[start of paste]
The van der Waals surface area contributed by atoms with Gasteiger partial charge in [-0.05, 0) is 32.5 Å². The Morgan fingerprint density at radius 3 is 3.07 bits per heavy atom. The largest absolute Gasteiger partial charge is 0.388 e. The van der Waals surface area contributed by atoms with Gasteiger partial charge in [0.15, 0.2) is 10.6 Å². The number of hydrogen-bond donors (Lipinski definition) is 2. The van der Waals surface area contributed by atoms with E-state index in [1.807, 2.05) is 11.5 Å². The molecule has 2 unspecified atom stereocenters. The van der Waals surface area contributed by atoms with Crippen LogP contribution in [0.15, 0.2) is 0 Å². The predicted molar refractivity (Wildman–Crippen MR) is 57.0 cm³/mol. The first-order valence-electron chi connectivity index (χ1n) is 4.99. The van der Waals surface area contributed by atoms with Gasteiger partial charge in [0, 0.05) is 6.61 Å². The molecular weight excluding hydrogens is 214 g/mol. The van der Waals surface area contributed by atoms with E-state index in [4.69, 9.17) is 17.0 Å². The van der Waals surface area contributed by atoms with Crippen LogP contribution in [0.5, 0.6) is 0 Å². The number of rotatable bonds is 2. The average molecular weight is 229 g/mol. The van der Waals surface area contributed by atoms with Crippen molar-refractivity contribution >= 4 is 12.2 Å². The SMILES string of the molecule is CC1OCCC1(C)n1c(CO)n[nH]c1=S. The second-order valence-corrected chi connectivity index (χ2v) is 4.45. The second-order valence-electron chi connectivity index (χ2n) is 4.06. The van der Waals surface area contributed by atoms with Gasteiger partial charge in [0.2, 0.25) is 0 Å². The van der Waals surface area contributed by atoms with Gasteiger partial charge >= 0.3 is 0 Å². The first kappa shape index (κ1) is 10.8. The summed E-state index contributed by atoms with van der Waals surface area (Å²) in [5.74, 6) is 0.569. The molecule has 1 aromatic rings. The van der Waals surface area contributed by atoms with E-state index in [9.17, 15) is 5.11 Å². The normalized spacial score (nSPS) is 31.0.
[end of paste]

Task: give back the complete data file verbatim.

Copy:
The van der Waals surface area contributed by atoms with Gasteiger partial charge in [-0.05, 0) is 32.5 Å². The Morgan fingerprint density at radius 3 is 3.07 bits per heavy atom. The largest absolute Gasteiger partial charge is 0.388 e. The van der Waals surface area contributed by atoms with Gasteiger partial charge in [0.15, 0.2) is 10.6 Å². The number of hydrogen-bond donors (Lipinski definition) is 2. The van der Waals surface area contributed by atoms with E-state index in [1.807, 2.05) is 11.5 Å². The molecule has 2 unspecified atom stereocenters. The van der Waals surface area contributed by atoms with Crippen LogP contribution in [0.15, 0.2) is 0 Å². The predicted molar refractivity (Wildman–Crippen MR) is 57.0 cm³/mol. The first-order valence-electron chi connectivity index (χ1n) is 4.99. The van der Waals surface area contributed by atoms with Gasteiger partial charge in [0, 0.05) is 6.61 Å². The molecular weight excluding hydrogens is 214 g/mol. The van der Waals surface area contributed by atoms with E-state index in [4.69, 9.17) is 17.0 Å². The van der Waals surface area contributed by atoms with Crippen LogP contribution in [0.5, 0.6) is 0 Å². The number of rotatable bonds is 2. The average molecular weight is 229 g/mol. The van der Waals surface area contributed by atoms with Crippen molar-refractivity contribution >= 4 is 12.2 Å². The SMILES string of the molecule is CC1OCCC1(C)n1c(CO)n[nH]c1=S. The second-order valence-corrected chi connectivity index (χ2v) is 4.45. The second-order valence-electron chi connectivity index (χ2n) is 4.06. The van der Waals surface area contributed by atoms with Gasteiger partial charge in [0.2, 0.25) is 0 Å². The van der Waals surface area contributed by atoms with Gasteiger partial charge >= 0.3 is 0 Å². The first kappa shape index (κ1) is 10.8. The summed E-state index contributed by atoms with van der Waals surface area (Å²) in [5.74, 6) is 0.569. The molecule has 1 aromatic rings. The van der Waals surface area contributed by atoms with E-state index in [9.17, 15) is 5.11 Å². The normalized spacial score (nSPS) is 31.0.